Implied inferiority

In some cases, referring to someone by ko 子 implies cockiness, as the term may sound condescending.

Using it toward pets, dogs, cats, etc. also happens. You can use kono ko この子 to refer to pretty much any animal on your lap. That's because a person might say "hey, don't call me ko 子!" and get pissed but animals won't care about it.

Sometimes, in anime, referring to machines, weapons, and other objects by ko 子 also happens.


Sometimes, the word musume 娘, "daughter," is read as ko 子, "child." This is an artificial reading, a gikun. When it happens, it implies the child in question is a girl instead of unspecified. (there is no common way to imply it's a boy.)

This happens for example in a phrase like ano ko あの娘. Maybe because ano musume あの娘 sounds a bit aggressive, "that girl! That damn girl!" compared to the docile-sounding ano ko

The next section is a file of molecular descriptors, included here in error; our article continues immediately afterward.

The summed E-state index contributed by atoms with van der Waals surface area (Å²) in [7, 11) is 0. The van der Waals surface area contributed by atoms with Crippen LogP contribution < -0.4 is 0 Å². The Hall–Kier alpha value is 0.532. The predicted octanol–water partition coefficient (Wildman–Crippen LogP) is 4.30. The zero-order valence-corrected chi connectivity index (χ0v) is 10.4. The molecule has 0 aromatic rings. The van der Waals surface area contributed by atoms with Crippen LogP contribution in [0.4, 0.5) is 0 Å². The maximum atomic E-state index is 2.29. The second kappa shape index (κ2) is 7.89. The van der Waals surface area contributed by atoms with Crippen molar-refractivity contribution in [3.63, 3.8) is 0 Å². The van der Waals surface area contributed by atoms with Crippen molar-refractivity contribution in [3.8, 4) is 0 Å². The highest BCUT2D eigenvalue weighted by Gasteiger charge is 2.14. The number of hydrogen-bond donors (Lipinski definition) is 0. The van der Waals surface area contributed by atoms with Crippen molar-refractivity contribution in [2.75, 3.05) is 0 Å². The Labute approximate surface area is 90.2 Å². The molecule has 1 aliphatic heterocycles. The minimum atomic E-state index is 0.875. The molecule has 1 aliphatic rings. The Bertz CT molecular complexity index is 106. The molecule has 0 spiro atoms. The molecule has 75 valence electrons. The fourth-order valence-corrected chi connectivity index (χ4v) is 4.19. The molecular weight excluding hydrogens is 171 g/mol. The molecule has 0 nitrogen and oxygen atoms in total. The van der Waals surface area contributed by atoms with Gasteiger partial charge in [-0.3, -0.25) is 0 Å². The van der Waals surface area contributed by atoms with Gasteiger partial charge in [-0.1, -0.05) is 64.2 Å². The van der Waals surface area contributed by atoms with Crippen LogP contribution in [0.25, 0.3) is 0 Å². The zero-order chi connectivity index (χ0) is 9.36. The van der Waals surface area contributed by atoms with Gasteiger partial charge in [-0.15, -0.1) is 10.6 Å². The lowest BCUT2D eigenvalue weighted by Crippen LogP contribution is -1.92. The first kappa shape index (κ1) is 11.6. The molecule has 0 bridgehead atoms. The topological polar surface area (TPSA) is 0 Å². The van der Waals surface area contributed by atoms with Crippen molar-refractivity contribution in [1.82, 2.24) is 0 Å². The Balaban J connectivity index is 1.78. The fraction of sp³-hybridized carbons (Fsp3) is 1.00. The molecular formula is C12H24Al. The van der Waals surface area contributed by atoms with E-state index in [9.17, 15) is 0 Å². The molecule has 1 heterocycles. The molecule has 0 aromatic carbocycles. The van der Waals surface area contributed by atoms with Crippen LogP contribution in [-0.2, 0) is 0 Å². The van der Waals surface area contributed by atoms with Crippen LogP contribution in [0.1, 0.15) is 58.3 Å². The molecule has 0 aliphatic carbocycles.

In anime, kko っ娘 is a suffix added to words to refer to different types of girls. Like meganekko メガネっ娘, for example, "glasses girl."

Not Exactly Child

Sometimes, ko means child in ways child isn't used English. That is, you can agree it's some sort of "child," the concept of child, but you wouldn't use the word "child" in English to say what it says. For example:
  • koneko 子猫
    Child cat. Kitten.
  • koinu 子犬
    Child dog. Puppy.
  • futago 双子
    Twin children. Twins.
  • kogaisha 子会社
    Child company. Subsidiary.

Sometimes the meaning of the word has historic reasons. For example, if you read manga with lots of gangsters, you'll see the word kobun 子分 sometimes, it refers to the people under someone else, their followers, gang members, henchmen, etc. But they aren't really children.